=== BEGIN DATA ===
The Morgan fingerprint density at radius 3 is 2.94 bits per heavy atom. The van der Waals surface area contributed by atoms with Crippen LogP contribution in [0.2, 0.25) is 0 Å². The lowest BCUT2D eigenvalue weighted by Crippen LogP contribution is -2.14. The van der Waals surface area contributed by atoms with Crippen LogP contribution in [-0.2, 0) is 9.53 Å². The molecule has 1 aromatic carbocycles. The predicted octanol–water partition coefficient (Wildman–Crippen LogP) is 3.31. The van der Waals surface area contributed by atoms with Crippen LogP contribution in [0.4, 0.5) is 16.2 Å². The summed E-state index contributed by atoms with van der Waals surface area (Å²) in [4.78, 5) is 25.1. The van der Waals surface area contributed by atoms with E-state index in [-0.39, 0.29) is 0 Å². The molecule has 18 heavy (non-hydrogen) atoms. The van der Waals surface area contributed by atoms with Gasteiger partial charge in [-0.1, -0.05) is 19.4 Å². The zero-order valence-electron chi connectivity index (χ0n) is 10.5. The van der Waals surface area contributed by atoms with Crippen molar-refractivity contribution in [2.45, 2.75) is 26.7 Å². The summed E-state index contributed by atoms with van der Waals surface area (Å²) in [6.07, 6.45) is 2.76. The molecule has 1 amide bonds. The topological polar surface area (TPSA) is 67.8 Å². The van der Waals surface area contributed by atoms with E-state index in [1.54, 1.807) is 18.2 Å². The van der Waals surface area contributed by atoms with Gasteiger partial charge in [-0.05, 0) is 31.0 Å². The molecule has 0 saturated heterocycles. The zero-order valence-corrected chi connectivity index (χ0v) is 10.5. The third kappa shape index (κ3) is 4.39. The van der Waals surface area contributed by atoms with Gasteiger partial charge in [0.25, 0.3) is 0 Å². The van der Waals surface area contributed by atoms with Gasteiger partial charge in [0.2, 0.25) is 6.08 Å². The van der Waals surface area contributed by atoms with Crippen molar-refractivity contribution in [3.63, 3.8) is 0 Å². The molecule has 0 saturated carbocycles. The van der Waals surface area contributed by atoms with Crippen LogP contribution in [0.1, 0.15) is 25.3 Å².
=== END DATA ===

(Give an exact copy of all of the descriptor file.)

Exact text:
The Morgan fingerprint density at radius 3 is 2.94 bits per heavy atom. The van der Waals surface area contributed by atoms with Crippen LogP contribution in [0.2, 0.25) is 0 Å². The lowest BCUT2D eigenvalue weighted by Crippen LogP contribution is -2.14. The van der Waals surface area contributed by atoms with Crippen LogP contribution in [-0.2, 0) is 9.53 Å². The molecule has 1 aromatic carbocycles. The predicted octanol–water partition coefficient (Wildman–Crippen LogP) is 3.31. The van der Waals surface area contributed by atoms with Crippen LogP contribution in [0.4, 0.5) is 16.2 Å². The summed E-state index contributed by atoms with van der Waals surface area (Å²) in [4.78, 5) is 25.1. The van der Waals surface area contributed by atoms with E-state index in [-0.39, 0.29) is 0 Å². The molecule has 18 heavy (non-hydrogen) atoms. The van der Waals surface area contributed by atoms with Gasteiger partial charge in [-0.1, -0.05) is 19.4 Å². The zero-order valence-electron chi connectivity index (χ0n) is 10.5. The van der Waals surface area contributed by atoms with Crippen molar-refractivity contribution in [2.45, 2.75) is 26.7 Å². The summed E-state index contributed by atoms with van der Waals surface area (Å²) in [6.07, 6.45) is 2.76. The molecule has 1 amide bonds. The topological polar surface area (TPSA) is 67.8 Å². The van der Waals surface area contributed by atoms with E-state index in [1.54, 1.807) is 18.2 Å². The van der Waals surface area contributed by atoms with Gasteiger partial charge in [-0.05, 0) is 31.0 Å². The molecule has 0 saturated heterocycles. The zero-order valence-corrected chi connectivity index (χ0v) is 10.5. The third kappa shape index (κ3) is 4.39. The van der Waals surface area contributed by atoms with Gasteiger partial charge in [0.25, 0.3) is 0 Å². The van der Waals surface area contributed by atoms with Gasteiger partial charge in [0.2, 0.25) is 6.08 Å². The van der Waals surface area contributed by atoms with Crippen molar-refractivity contribution in [3.63, 3.8) is 0 Å². The molecule has 0 saturated carbocycles. The van der Waals surface area contributed by atoms with Crippen LogP contribution in [0.1, 0.15) is 25.3 Å².